At Bristol Old Vic from 3 – 6 February, The Dog & the Elephant, written by Bristol-based playwright and Director Matt Grinter and starring former Bristol Old Vic graduate Jack Johns.

Inspired by an unlikely catalyst which sparked the idea within writer Matt, based on a true tale of a burial ground close to his home town of Kingswood in Bristol, which turned out to conceal an ancient elephant corpse.  Or so legend would have it.  Taking this dark, unexpected vision as the core of the imaginative thread to run through this original play, Matt has given life to the narrative through his main character Bendigo, a  complex, spirited character who fights for his survival against odds.

Matt and Jack founded the Cuckoo Collective theatre company in 2014, specifically to produce and tour their new production The Dog & the Elephant. Matt is also the artistic director of Red Rope Theatre and his previous directing credits include Two Way Mirror, A Great Undertaking in Little America and Orphans.

“Essentially, it is personal story about a boy looking to belong.”

Jack Johns graduated from Bristol Old Vic in 2011 and has since racked up quite a number of credits for his stage acting including These Are Your Lives, Othello and Muswell Hill.  He fully immersed himself in all of the opportunities that Bristol Old Vic had to offer, and has found that doors have opened that might never have presented themselves.  Just last year, he involved himself in his first television production which proved to be a challenge and one which he relished adapting to.  However, playing the part of Bendigo has been an entirely new experience, as he explains:

“Playing the part of Bendigo has been a huge challenge. The role is incredibly physically demanding as he has Tourette’s Syndrome. It can leave you feeling exhausted after a show. I’ve had to get into shape for the role too and learn some boxing basics. The biggest challenge is that, being a one-man show, there is no-one to catch the ball if you drop it.”  Jack says.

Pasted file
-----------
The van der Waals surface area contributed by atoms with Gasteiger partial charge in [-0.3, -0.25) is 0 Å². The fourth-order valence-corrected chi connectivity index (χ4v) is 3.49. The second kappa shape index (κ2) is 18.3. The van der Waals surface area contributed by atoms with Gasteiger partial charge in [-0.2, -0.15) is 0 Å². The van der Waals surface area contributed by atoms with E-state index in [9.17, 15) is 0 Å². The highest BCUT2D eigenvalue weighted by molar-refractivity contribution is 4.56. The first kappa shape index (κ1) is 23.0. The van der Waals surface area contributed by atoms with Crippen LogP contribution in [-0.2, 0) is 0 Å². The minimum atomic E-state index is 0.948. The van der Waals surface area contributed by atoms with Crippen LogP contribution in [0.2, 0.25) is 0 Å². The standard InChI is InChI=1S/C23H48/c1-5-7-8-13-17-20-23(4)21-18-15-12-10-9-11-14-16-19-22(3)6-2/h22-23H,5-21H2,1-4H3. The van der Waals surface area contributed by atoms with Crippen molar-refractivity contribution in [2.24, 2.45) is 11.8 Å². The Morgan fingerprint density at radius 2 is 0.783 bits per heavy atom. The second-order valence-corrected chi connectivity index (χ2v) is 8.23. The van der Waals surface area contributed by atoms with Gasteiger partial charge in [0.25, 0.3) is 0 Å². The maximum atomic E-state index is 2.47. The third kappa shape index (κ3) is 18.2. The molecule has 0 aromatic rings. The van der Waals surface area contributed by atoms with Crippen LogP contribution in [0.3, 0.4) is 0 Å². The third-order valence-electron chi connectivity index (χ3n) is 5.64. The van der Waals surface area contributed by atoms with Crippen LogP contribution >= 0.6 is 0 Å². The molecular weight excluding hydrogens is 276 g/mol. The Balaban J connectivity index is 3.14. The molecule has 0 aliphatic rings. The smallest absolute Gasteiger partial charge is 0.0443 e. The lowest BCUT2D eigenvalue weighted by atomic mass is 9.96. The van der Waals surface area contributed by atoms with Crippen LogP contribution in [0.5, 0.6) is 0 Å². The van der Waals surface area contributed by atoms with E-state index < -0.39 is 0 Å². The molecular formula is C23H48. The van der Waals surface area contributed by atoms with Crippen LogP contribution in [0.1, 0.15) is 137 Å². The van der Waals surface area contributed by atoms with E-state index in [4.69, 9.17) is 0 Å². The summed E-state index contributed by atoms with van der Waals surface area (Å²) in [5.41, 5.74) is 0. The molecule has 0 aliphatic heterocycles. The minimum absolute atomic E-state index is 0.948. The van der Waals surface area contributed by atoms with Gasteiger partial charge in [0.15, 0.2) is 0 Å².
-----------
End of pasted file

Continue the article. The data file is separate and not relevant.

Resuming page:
The story charts the unlikely kinship between young boxer Bendigo Barlow, and his unlikely connection with Ina, an elephant from a Bostock and Wombwell Travelling Menagerie.  The Dog and the Elephant introduces us to the brutal world of Victorian bare-knuckle boxing, where Bendigo’s struggle to live with Tourette’s syndrome is made all the more difficult by fear and ignorance as he is violently shunned by those who simply don’t understand.

Matt Grinter has combined physical theatre with immersive soundscapes, to great effect.  The final concept took some working, as Jack recalls:

“The development process was great, we had time to research and work through a lot of the ideas Matt and I had. The wealth of information we had was massively helpful to inform us when creating the world that Bendigo exists within.”  Jack explains.

Though built on the foundations of an unknown story, and the hidden depths buried deep below a sleepy, rural village in Bristol, writer Matt has managed to bring the characters and their personal struggles to life, with empathy and compassion – which Jack Johns has been able to create into a tangible and likeable character within Bendigo:

“Essentially, it is personal story about a boy looking to belong.  I was grabbed by the internal conflict of a man having to live with the things he has done, sometimes terrible things.  This guilt comes out through his physicality and here is a direct link between what he feels and how he acts.”  Jack says.

“I haven’t been through the things Bendigo has gone through, but it is my job to empathise and relate to him in order to present a truthful performance.”

Playing the part of Bendigo, Jack has been able to bring sides of his own personality to the role, and in doing so, has developed a character who is both relatable and also highly contradictory – yet always with a sense of greater purpose and an aspiration towards finding the cohesiveness within himself:

“I think you always bring something of yourself to a role. I haven’t been through the things Bendigo has gone through, but it is my job to empathise and relate to him in order to present a truthful performance.  If I can get audiences to empathise with this morally ambiguous character, and root for him despite the things he’s done, I’ve done my job. I hope the audience will empathise with him as well.  I think there’s always a bit of escapism when acting.”  Jack explains.

The Dog & the Elephant is coming to Bristol Old Vic on 3 – 6 February with a film version being released in the spring by Found Studio.

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